It Can't Happen Here by Sinclair Lewis
My rating: 3 of 5 stars
I can't remember who it was that initially recommended this book to me. I can't even recall if I even knew who Sinclair Lewis was prior to picking up this novel. One thing is for certain…
In today's political climate this book is downright terrifying. The entire idea that America should find itself in the grasp of a would-be dictator seemed so far-fetched. There are entire passages in which the author appears to be describing Trump directly. I know, I know. You just read that sentence and decided that I'm nuts. Here's an excerpt describing Windrip:
"Doremus Jessup, so inconspicuous an observer, watching Senator Windrip from so humble a Boetia, could not explain his power of bewitching large audiences. The Senator was vulgar, almost illiterate, a public liar easily detected, and in his 'ideas' almost idiotic, while his celebrated piety was that of a traveling salesman for church furniture, and his yet more celebrated humor the sly cynicism of a country store.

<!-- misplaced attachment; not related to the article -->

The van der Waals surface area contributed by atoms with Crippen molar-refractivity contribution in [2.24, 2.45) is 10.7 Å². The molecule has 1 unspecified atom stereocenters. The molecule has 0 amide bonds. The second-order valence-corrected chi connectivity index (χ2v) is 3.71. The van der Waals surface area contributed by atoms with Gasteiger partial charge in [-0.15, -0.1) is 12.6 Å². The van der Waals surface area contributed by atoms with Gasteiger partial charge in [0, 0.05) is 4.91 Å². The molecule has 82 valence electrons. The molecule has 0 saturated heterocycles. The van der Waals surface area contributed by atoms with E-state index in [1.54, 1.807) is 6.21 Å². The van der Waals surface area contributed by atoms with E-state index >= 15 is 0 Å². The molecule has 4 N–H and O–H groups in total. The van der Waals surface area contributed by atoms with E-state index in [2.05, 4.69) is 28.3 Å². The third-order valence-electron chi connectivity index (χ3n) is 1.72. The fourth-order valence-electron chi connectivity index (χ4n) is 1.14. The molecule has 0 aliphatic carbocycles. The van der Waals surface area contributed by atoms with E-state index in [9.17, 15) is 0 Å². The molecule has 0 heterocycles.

Certainly there was nothing exhilarating in the actual words of his speeches nor anything convincing in his philosophy…
…had advocated nothing more revolutionary than better beef stew in the county poor-farms, and plenty of graft for loyal machine politicians, with jobs for their brothers-in-law, nephews, law partners and creditors.
Doremus had never heard Windrip during one of his orgasms of oratory, but he had been told by political reporters that under the spell you thought Windrip was Plato, but that on the way home you could not remember anything he had said."
The novel follows the rise of the President/Dictator Buzz Windrip and the journalist Doremus Jessup. The moment Windrip is elected he arrests pretty much everyone who ever opposed him and puts them in jail. As time goes on anyone who needs work ends up in labor camps, anyone who opposes him ends up in a concentration camp.
The author lays out, in vivid detail exactly how this could happen in America. He essentially posits that one our democracy is gone, it's not coming back and we become yet another nation living through dictator after dictator. Bouncing from one tumultuous existence to another. It is a bleak and terrifying portrayal of one potential future.
I highly recommend this book to anyone who enjoys classic literature as well as dystopian literature. It's an interesting take on both.
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